Posted by: W. E. Poplaski | November 30, 2008


by Robin Hyde (1906 – 1939).




I am tired of all voices. Friend and fool

Have come too nearly with me to the shrine

That is the secret kept by wind and pine.

Now, when the shadowy hands of dusk are cool

About my eyes, shall silence like a god                                                       5

Drive them with whips of starlight from his stairs.

Only the small grass striving in its clod,

Only the stream, that fragile moonlight bears

Like blossoms on its breast, move in this place,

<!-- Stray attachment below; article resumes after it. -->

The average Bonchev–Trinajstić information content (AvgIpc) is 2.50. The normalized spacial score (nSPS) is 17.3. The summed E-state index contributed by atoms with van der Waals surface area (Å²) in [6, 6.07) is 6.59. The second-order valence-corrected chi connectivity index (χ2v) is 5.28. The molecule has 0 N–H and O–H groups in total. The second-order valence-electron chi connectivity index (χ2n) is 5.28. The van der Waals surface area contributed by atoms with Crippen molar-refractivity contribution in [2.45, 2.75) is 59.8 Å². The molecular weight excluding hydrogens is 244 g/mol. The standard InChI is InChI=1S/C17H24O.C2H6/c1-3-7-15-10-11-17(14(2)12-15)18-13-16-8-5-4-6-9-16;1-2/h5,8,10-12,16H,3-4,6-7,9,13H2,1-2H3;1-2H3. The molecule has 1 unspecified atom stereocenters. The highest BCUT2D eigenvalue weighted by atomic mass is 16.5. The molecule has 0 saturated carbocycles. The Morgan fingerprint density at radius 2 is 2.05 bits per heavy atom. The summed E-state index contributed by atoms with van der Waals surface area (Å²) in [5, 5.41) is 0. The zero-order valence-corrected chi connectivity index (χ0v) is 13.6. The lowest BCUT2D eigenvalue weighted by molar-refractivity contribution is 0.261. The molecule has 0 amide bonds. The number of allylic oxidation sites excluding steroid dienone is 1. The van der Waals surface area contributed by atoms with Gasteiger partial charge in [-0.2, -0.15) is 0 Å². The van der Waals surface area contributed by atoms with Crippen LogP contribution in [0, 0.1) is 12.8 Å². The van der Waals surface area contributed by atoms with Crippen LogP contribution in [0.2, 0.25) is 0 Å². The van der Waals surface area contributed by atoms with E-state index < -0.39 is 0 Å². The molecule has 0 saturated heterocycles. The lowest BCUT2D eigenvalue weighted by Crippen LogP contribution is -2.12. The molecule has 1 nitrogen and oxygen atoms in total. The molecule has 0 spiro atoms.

All earth lies still as some beloved face                                                    10

Whose dreaming mouth and deep-curved eyelids make

Bridges to God that lightest sound would break,

Towers where one word would seem iconoclast. . . .

Yet if through darkening trees you came at last,

Wearing the dew of meadows on your shoon,                                      15

And in your eyes the blessing of the moon,

I think it would be well. I think our greeting

Would be as quiet as two rivers meeting,

Which, drawn together, sparkling up in foam,

Slide into one bright seeking; and our home                                         20

Should be the furthest longing of pale seas,

Beyond the purple caverns of the trees.



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